Here is where collaborative design methods and tools such as co-creation workshops and sacrificial concepts become useful.
3. Inclusive design embraces accessibility standards
Often, when talking about inclusive design, the first (and sometimes only) association that people/organizations make is with accessibility. Accessibility refers to the design of products, devices, services, or environments that are usable by people with disabilities. While inclusive design goes beyond accessibility concerns, designing for accessibility is an integral part of designing for inclusion.
When designing websites, there are some well-known standards and guidelines you can follow to ensure that you’re not excluding users on the basis of ability—the Web Content Accessibility Guidelines (WCAG) is a great place to start.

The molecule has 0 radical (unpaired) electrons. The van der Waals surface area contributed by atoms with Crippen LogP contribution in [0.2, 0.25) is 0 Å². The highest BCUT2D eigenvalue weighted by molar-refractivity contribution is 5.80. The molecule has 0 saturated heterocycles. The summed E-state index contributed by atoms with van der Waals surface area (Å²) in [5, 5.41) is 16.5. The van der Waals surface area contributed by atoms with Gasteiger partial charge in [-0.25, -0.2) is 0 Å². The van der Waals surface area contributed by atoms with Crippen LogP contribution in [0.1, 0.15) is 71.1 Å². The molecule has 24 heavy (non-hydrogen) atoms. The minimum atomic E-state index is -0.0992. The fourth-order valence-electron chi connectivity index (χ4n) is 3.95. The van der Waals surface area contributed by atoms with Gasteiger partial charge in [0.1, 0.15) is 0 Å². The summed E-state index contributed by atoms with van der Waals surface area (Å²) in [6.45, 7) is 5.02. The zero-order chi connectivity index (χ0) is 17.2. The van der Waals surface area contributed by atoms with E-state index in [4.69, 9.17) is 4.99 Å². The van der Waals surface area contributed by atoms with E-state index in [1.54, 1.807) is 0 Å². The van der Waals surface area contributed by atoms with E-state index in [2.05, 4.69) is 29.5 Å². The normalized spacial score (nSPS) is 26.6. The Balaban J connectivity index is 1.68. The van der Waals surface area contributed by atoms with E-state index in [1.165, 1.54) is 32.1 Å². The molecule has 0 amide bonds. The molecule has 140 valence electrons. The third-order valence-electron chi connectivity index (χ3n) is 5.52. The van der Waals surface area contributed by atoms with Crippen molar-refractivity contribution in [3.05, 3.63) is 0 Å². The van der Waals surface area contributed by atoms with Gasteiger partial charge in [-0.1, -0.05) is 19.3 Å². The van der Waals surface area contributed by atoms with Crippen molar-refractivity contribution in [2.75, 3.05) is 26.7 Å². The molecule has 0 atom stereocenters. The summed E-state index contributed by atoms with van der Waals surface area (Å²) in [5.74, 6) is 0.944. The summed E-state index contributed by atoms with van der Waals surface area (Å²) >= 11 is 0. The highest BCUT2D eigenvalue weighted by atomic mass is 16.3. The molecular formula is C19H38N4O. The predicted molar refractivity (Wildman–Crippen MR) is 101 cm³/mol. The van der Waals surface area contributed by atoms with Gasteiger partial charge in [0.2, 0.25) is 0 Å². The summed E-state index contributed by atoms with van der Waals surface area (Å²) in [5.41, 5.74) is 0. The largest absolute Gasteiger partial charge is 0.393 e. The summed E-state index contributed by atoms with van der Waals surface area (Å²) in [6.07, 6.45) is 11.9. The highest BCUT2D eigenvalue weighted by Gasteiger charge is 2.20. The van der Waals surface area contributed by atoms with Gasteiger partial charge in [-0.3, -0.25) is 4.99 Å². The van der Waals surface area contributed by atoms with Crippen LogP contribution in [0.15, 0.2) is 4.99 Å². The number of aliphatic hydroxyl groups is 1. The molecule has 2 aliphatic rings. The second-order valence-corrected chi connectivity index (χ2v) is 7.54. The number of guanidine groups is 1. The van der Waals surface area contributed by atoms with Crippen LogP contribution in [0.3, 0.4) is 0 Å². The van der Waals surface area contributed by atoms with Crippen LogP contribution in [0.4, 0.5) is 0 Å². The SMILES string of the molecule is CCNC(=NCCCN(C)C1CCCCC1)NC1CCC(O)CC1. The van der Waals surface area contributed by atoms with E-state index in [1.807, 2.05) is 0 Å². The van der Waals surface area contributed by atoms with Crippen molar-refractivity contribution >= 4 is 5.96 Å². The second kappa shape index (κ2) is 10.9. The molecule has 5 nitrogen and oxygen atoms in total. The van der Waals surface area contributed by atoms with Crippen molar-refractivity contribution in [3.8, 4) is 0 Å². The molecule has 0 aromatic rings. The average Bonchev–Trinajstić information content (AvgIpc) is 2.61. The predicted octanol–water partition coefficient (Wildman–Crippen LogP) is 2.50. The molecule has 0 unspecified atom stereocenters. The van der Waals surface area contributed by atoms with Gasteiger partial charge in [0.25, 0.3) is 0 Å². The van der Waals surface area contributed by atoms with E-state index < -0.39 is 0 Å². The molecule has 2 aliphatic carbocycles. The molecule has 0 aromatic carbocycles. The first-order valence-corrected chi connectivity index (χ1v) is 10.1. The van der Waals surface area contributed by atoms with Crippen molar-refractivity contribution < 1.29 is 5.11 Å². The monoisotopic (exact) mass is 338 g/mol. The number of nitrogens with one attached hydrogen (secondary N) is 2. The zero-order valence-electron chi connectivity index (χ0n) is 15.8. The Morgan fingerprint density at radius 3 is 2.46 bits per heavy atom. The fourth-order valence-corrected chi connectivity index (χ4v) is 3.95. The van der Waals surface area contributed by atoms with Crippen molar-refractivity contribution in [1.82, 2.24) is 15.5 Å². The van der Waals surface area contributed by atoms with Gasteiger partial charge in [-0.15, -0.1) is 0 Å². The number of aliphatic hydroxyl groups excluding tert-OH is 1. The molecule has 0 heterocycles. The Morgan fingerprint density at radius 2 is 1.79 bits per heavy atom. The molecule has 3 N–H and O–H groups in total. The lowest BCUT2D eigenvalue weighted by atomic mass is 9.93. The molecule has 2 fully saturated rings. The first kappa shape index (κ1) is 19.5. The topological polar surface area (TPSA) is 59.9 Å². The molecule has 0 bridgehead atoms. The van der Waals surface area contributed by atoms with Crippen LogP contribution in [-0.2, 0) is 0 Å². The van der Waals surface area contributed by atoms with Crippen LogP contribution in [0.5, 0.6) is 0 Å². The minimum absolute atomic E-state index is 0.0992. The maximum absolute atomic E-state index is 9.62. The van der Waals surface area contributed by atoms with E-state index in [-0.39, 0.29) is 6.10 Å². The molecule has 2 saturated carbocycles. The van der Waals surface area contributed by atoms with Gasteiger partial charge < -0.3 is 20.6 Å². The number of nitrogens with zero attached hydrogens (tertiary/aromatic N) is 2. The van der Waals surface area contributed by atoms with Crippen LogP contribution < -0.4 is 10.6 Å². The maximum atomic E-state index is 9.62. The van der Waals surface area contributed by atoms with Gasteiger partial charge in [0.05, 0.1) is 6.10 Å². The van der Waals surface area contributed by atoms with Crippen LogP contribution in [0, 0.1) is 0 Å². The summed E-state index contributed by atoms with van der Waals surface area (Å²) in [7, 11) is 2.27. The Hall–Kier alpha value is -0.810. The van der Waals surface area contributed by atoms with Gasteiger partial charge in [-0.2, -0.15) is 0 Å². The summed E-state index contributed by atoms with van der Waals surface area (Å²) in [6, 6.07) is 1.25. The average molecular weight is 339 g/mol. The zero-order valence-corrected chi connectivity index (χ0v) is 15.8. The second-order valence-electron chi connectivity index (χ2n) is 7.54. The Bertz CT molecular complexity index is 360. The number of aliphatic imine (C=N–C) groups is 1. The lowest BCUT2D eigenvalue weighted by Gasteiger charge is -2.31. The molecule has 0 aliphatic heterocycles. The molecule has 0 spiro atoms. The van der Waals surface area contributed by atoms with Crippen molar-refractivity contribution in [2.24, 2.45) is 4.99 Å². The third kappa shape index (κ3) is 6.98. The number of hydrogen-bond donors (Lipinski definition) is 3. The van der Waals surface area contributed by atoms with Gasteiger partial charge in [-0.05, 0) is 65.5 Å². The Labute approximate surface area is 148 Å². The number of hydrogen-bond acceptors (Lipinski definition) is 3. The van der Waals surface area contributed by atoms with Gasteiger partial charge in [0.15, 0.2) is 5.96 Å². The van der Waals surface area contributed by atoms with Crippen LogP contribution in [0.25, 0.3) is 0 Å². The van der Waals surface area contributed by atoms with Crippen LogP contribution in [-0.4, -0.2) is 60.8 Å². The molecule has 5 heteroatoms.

Accessibility should be integrated fully into your inclusive design processes. Companies like Google have integrated accessibility principles seamlessly into their design language. Here’s an example of how Material Design has seamlessly woven accessibility standards into Google’s design language.
4. Going beyond accessibility: Inclusive design best practices
Inclusive design embraces accessibility, ensuring that users are not excluded because of their abilities; it extends that same effort and intention to the needs of users who are often excluded for other reasons (age, background, race, gender identity, etc.). Here are four key considerations and best practices to help you design more inclusively.